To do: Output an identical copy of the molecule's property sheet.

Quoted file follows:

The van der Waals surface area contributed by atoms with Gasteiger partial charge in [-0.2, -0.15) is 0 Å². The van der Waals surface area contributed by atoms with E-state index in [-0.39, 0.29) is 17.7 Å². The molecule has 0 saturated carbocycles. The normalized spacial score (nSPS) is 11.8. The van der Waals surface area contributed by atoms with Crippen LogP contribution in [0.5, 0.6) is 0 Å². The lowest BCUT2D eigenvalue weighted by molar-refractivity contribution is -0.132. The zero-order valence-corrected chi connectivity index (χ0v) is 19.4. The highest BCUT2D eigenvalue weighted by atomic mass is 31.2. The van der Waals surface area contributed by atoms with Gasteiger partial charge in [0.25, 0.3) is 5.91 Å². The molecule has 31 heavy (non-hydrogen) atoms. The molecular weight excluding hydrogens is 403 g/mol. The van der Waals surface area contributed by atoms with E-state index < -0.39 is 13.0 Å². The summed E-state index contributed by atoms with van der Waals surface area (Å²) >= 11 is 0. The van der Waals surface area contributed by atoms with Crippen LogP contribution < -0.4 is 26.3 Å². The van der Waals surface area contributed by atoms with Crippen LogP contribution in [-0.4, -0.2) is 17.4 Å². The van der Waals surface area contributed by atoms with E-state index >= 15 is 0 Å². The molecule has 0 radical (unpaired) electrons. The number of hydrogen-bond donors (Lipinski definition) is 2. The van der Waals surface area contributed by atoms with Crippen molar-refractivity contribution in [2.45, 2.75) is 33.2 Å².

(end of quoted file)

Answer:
The van der Waals surface area contributed by atoms with Gasteiger partial charge in [-0.2, -0.15) is 0 Å². The van der Waals surface area contributed by atoms with E-state index in [-0.39, 0.29) is 17.7 Å². The molecule has 0 saturated carbocycles. The normalized spacial score (nSPS) is 11.8. The van der Waals surface area contributed by atoms with Crippen LogP contribution in [0.5, 0.6) is 0 Å². The lowest BCUT2D eigenvalue weighted by molar-refractivity contribution is -0.132. The zero-order valence-corrected chi connectivity index (χ0v) is 19.4. The highest BCUT2D eigenvalue weighted by atomic mass is 31.2. The van der Waals surface area contributed by atoms with Gasteiger partial charge in [0.25, 0.3) is 5.91 Å². The molecule has 31 heavy (non-hydrogen) atoms. The molecular weight excluding hydrogens is 403 g/mol. The van der Waals surface area contributed by atoms with E-state index < -0.39 is 13.0 Å². The summed E-state index contributed by atoms with van der Waals surface area (Å²) >= 11 is 0. The van der Waals surface area contributed by atoms with Crippen LogP contribution < -0.4 is 26.3 Å². The van der Waals surface area contributed by atoms with Crippen LogP contribution in [-0.4, -0.2) is 17.4 Å². The van der Waals surface area contributed by atoms with E-state index >= 15 is 0 Å². The molecule has 0 radical (unpaired) electrons. The number of hydrogen-bond donors (Lipinski definition) is 2. The van der Waals surface area contributed by atoms with Crippen molar-refractivity contribution in [2.45, 2.75) is 33.2 Å².